Few executives in baseball history can claim to have accomplished what Theo Epstein has done during his career. Epstein’s legacy already was set for life when he built the 2004 Red Sox roster that snapped the “Curse of the Bambino” and brought Boston its first World Series title in 86 years. Then he one-upped himself and built the 2016 Cubs roster that snapped the “Billy Goat Curse” and brought the north side of Chicago its first World Series title in 108 years.
So when Epstein announced Monday he’s resigning from the Cubs with one year left on his contract and will take the 2021 season off before hopefully joining another organization in more of an ownership capacity, the baseball world was caught off-guard.
Thing is, what Epstein did isn’t all that unusual. Not the part where he ended two of sports’ longest championship droughts. The part where he left one franchise and began to make plans to join another.
Nine years in Boston, then nine years in Chicago? Those are long stints in this industry. You have to be awfully successful to merit that kind of job security, and only a handful of general managers have it.
Now take a moment to appreciate that Mike Rizzo is about to enter his 13th season as Nationals GM, and his latest contract extension ensures he’ll still be here through at least his 15th season at the helm.
It’s easy to take that for granted, but we shouldn’t. The Nats are incredibly fortunate to have that kind of stability in their front office.
Only three heads of baseball operations have been in their current positions longer than Rizzo. Dayton Moore has been with the Royals since 2006. Jon Daniels was hired by the Rangers after the 2005 season. And Brian Cashman became GM of the Yankees in 1998 and hasn’t gone anywhere since, making him the dean of the industry.
That’s some select company for Rizzo, who (lest we forget) often had been rumored to be in danger of leaving town but has never reached a point where he was without a contract and could have interviewed anywhere else.
No, the Lerner family hasn’t always handled Rizzo’s contract status in an ideal manner. Every few years, when his current deal is set to expire, he finds himself in a bit of limbo, waiting for ownership to offer him an extension. You know the drill by now, though: The Lerners always come through in the end and lock him up.
Rizzo himself is far from perfect at his job. He has assembled a few rosters that have severely underachieved. He almost always finds himself desperate for bullpen help at the July 31 trade deadline. He hasn’t developed nearly as many quality big league arms as you’d expect from a franchise that always claims to prioritize the development of young pitchers. He hired Matt Williams to be his manager, acquired Jonathan Papelbon to be his closer, and in recent years traded away Lucas Giolito and Jesús Luzardo.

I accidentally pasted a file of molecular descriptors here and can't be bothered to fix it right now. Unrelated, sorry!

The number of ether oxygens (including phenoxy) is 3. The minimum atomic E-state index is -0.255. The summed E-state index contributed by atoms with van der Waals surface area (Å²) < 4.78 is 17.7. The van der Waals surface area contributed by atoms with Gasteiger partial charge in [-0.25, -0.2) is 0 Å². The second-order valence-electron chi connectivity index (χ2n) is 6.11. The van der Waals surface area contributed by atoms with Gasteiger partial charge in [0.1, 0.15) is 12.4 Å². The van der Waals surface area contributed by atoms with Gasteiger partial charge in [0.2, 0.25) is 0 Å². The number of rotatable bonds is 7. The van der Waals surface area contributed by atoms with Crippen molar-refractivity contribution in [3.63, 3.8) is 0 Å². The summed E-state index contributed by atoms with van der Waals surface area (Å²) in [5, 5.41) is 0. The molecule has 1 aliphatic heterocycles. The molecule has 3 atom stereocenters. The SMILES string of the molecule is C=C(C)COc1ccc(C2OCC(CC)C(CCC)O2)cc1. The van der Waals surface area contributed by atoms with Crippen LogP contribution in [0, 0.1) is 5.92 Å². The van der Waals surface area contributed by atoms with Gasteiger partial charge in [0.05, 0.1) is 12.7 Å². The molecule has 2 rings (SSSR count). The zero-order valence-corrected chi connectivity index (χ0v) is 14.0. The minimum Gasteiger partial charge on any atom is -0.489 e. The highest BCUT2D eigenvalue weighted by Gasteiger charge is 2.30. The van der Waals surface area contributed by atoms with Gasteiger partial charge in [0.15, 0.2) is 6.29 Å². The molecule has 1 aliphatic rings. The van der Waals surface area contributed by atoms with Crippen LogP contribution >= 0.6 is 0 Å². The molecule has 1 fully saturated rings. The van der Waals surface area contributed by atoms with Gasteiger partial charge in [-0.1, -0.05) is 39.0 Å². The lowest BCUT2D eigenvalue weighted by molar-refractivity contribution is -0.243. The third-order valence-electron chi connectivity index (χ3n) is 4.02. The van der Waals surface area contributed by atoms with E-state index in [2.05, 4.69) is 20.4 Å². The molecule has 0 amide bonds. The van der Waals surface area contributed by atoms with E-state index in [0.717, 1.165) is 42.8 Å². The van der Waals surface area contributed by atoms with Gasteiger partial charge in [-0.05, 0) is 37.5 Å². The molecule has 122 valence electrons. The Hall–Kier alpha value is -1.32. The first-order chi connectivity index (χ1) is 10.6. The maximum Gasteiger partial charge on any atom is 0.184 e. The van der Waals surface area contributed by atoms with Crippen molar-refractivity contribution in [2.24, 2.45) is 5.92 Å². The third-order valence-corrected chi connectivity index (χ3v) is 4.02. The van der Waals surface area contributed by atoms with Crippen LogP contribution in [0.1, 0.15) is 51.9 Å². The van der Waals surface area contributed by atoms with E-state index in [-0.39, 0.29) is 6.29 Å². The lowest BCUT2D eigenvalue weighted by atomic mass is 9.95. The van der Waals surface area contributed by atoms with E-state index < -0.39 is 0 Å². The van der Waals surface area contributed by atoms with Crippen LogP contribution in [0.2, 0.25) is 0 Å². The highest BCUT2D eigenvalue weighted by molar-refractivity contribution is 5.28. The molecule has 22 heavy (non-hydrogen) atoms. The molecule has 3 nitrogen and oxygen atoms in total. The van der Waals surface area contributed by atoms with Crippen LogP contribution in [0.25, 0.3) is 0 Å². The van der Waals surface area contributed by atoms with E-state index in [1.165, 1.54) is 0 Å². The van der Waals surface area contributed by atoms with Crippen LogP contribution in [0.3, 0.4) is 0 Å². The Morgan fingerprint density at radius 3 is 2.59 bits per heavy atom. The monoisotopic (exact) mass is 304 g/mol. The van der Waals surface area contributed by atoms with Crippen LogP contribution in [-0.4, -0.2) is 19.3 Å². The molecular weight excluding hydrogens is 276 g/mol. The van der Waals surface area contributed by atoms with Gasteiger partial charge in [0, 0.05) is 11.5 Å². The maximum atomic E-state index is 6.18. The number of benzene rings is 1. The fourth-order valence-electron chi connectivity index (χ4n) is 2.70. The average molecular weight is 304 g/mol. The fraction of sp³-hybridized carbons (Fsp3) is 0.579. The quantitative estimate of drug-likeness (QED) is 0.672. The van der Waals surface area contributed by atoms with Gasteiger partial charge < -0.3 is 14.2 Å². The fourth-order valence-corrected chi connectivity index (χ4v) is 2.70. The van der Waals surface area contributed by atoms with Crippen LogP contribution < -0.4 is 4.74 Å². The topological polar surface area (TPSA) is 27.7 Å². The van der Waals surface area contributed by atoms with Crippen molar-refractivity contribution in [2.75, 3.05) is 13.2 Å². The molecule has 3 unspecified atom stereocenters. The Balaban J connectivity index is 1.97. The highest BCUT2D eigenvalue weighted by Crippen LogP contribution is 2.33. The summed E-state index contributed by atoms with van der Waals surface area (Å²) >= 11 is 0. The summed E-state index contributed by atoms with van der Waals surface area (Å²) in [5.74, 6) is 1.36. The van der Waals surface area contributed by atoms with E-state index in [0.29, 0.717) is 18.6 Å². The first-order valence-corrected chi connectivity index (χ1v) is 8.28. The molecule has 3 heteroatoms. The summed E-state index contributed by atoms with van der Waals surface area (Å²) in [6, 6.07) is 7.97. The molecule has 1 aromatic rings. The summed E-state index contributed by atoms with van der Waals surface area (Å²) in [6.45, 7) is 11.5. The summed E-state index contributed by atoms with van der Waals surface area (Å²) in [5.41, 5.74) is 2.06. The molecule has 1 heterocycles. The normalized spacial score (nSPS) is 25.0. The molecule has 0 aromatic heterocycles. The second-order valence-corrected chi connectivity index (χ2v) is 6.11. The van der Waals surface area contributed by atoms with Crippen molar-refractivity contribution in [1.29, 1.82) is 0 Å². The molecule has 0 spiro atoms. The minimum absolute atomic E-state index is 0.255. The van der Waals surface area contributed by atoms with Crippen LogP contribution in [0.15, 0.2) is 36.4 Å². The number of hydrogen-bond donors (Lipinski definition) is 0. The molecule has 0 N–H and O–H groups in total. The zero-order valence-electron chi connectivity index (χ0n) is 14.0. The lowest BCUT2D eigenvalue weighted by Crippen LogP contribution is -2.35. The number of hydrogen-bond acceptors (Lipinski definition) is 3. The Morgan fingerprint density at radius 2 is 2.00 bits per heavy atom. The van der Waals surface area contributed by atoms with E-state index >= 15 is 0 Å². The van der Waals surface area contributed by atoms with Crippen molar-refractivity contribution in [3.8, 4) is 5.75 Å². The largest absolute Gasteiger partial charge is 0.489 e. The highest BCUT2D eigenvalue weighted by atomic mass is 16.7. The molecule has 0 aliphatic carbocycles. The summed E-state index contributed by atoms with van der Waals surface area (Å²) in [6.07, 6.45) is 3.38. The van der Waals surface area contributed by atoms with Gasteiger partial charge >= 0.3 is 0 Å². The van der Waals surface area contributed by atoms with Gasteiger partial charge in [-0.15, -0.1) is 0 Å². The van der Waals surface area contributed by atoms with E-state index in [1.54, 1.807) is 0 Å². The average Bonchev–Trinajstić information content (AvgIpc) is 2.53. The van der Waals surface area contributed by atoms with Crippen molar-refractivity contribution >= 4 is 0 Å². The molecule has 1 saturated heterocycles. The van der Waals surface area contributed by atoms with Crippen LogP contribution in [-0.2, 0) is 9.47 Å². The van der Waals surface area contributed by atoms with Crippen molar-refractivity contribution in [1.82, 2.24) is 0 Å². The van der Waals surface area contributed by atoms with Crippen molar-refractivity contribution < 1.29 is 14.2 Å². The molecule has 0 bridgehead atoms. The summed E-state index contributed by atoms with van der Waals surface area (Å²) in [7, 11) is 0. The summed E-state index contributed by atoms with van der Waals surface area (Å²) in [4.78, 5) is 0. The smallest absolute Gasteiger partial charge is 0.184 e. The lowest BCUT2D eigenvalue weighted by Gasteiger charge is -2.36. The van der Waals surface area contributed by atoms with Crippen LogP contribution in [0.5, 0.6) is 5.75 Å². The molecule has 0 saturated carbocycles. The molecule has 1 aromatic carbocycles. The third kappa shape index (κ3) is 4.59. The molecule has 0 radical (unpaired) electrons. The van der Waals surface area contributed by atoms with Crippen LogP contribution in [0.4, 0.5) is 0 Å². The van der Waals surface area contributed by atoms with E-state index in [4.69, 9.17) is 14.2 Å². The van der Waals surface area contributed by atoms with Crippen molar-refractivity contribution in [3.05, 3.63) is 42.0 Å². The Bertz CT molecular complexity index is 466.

But Rizzo’s batting average is as high as any GM in baseball. His big-ticket purchases (Max Scherzer, Stephen Strasburg, Patrick Corbin, Jayson Werth) have paid off. He’s bamboozled more than a few of his counterparts in shrewd trades that brought Trea Turner, Howie Kendrick, Sean Doolittle, Daniel Hudson, Gio Gonzalez, Doug Fister, Wilson Ramos, Denard Span, Sean Burnett and Tanner Rainey to Washington.
Who’s the worst free agent Rizzo has signed in 12 years on the job? Dan Haren? Trevor Rosenthal? Nate McLouth? Sure, they were all busts, but none of them had long-lasting negative ramifications on the Nationals. Rizzo has never found himself desperate to dump a high-salary, past-his-prime player on someone else. Most GMs are stuck in that no-win situation at least once over the years.
He hasn’t done it alone, but Rizzo is more responsible than anybody else in the entire organization for building the Nationals from a 100-loss laughingstock into a consistent contender with one pennant flying above the ballpark and the potential for more to join it.
And while his counterparts around the league bounce around from one franchise to another, he has both earned the right to stay here and shown the desire not to look for greener pastures elsewhere.
“It’s my home,” Rizzo said in September after signing his latest extension. “It’s the longest place I’ve ever worked at. … I’m most proud that I’m here 14 years later. I think it’s a better organization and franchise than I inherited.”
It sure is. And on a day when the Mets and Phillies are still searching for new GMs and the Cubs and Marlins are handing over their reins to someone new, don’t forget how fortunate the Nationals are to have the kind of front office stability so many others can only dream they had, too.